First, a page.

Municipalities are willing to make housing available for 20,000 status holders for asylum seekers with a residence permit in the coming months. This is evident from the concept piece that DecceIt saw, which RTL Nieuws was the first to report about.
The cabinet and municipalities have been negotiating the agreement in recent days. Yesterday it was discussed in the Security Council and agreed. At the moment, the Council of Ministers is talking about it.
The draft agreement is only about the reception of asylum seekers, not about the influx. Measures such as an asylum stop do not occur. Secretary of State Van der Burg said again this morning that an asylum stop is not possible, because the Netherlands is not an island and we are bound by international treaties.
Today, however, the cabinet is talking about opportunities to reduce the influx, such as temporarily limiting the possibilities for family reunification.
Asylum seekers with a permit have now been in the asylum shelter for too long due to the lack of housing. As a result, the shelters are overcrowded. In the Ter Apel registration center, people have been sleeping outside for days due to a shortage of shelters.
In the coming years, the cabinet will allocate 730 million to combat the reception crisis. The money is intended, among other things, for emergency shelter, housing, flex homes, integration and the approach of nuisances.
Municipalities can use part of the money to accelerate the number of flex homes. This should lead to more prefab homes and container homes, whereby it has been agreed that one third of the number of homes should go to status holders.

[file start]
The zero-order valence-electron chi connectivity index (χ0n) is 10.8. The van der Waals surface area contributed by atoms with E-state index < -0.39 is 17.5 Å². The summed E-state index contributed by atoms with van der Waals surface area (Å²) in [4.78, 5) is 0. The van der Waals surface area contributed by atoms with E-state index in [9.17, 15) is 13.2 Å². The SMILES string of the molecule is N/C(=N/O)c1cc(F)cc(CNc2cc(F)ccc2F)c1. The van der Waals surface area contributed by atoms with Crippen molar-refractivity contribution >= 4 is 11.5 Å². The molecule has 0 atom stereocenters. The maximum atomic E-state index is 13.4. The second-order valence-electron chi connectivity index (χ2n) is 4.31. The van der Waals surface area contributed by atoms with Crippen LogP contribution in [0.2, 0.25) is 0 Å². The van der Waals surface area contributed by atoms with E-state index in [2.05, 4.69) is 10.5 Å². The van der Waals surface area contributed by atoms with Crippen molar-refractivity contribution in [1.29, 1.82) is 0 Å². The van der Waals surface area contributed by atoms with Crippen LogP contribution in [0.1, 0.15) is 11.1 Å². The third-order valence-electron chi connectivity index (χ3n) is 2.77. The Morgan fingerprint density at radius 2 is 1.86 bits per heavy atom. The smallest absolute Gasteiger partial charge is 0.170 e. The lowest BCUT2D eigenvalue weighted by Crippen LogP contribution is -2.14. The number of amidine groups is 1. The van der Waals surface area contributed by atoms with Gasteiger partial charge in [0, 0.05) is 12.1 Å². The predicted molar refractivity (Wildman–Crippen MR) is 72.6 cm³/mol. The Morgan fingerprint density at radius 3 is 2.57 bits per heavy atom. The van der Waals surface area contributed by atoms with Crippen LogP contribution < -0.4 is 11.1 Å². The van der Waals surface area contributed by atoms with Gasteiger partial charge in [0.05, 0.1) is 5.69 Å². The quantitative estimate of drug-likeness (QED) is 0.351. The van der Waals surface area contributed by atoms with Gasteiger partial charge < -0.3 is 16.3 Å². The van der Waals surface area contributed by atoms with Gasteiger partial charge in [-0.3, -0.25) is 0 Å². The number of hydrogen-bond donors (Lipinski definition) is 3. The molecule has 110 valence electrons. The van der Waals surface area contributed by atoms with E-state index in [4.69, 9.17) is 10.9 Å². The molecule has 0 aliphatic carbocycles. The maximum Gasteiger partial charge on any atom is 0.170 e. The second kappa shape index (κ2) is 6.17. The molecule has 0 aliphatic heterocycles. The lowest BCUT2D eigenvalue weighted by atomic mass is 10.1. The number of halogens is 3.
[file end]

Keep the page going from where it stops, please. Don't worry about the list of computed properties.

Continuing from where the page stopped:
In addition, the percentage of regular social housing that has to go to status holders is temporarily increasing: that was five percent and will temporarily be twelve percent until January (nationally).
And furthermore, intermediate facilities such as hotels and boats must contribute to the realisation of 20,000 extra places.
The Netherlands has been facing an ever-increasing reception crisis for weeks. Especially at the registration center in Ter Apel, the situation is distressing and people have been sleeping outside for days. Secretary of State Van der Burg (Asylum) said this morning that even tonight, people are very likely to sleep outside.
For the first time in history, the international aid organization Doctors Without Borders in the Netherlands took action and went to Ter Apel with a team to provide care to asylum seekers who have to stay out of the gate.
The cabinet wants to solve sleeping outside as quickly as possible and is working on a second location near Ter Apel, in a nearby municipality.